Before the game, Jackson insisted he isn't doing anything different at the top of the lineup from what he would've been doing if he was still hitting further down.
He's had some mechanical tweaks, he said, notably with the long-running leg kick/toe tap he does as a timing mechanism. However, he said, he'd be doing that no matter where he's hitting in the lineup.
"I don't think it's changed anything," Jackson said of the move back up the lineup. "My approach is the same as it's always been, just trying to do what leadoff hitters are supposed to do and try to get on base."
Friday marked Jackson's fifth game in six days batting leadoff after not leading off in a single game this season before that.
Jackson entered Friday with five hits and three runs scored over his previous two games. With Jackson leading off, meanwhile, Ian Kinsler has moved down to the second spot, where he plated Jackson with a first-inning homer Thursday night.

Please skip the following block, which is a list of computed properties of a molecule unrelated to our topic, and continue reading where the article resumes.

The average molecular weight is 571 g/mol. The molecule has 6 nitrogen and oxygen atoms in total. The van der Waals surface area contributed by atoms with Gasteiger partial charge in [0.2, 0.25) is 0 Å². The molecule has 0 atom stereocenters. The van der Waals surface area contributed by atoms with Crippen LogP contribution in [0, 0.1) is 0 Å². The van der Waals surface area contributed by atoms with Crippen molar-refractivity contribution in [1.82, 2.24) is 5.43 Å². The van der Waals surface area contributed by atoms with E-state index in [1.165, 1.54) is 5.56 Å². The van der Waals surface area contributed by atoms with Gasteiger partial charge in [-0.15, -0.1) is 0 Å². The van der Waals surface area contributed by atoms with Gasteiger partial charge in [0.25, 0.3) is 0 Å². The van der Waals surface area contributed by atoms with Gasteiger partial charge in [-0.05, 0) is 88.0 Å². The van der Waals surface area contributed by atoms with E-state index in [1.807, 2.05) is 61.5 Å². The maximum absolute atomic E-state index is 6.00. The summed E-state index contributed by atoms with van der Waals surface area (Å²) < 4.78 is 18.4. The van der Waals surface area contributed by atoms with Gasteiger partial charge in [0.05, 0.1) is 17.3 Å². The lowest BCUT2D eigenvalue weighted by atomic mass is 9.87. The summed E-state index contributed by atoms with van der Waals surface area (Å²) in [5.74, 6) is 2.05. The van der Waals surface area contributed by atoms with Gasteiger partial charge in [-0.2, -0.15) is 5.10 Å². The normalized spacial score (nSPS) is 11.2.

"I like Austin up there. He sees a lot of pitches," Kinsler said. "He's swinging the bat really well right now. We seem to turn the lineup over a lot better right now. It seems like the lineup's clicking pretty well."
That was the patient approach Jackson seemingly took when he was leading off in past years, at least in his first at-bats, sometimes to his detriment. Ironic, then, that his ratio of pitches per plate appearance is at a career high of 4.2 this season, and nearly a third of his strikes have been called ones, according to baseball-reference.com. Part of that, however, arguably comes from pitchers throwing him more pitches outside the strike zone.
Jason Beck is a reporter for MLB.com. Read Beck's Blog and follow him on Twitter @beckjason. This story was not subject to the approval of Major League Baseball or its clubs.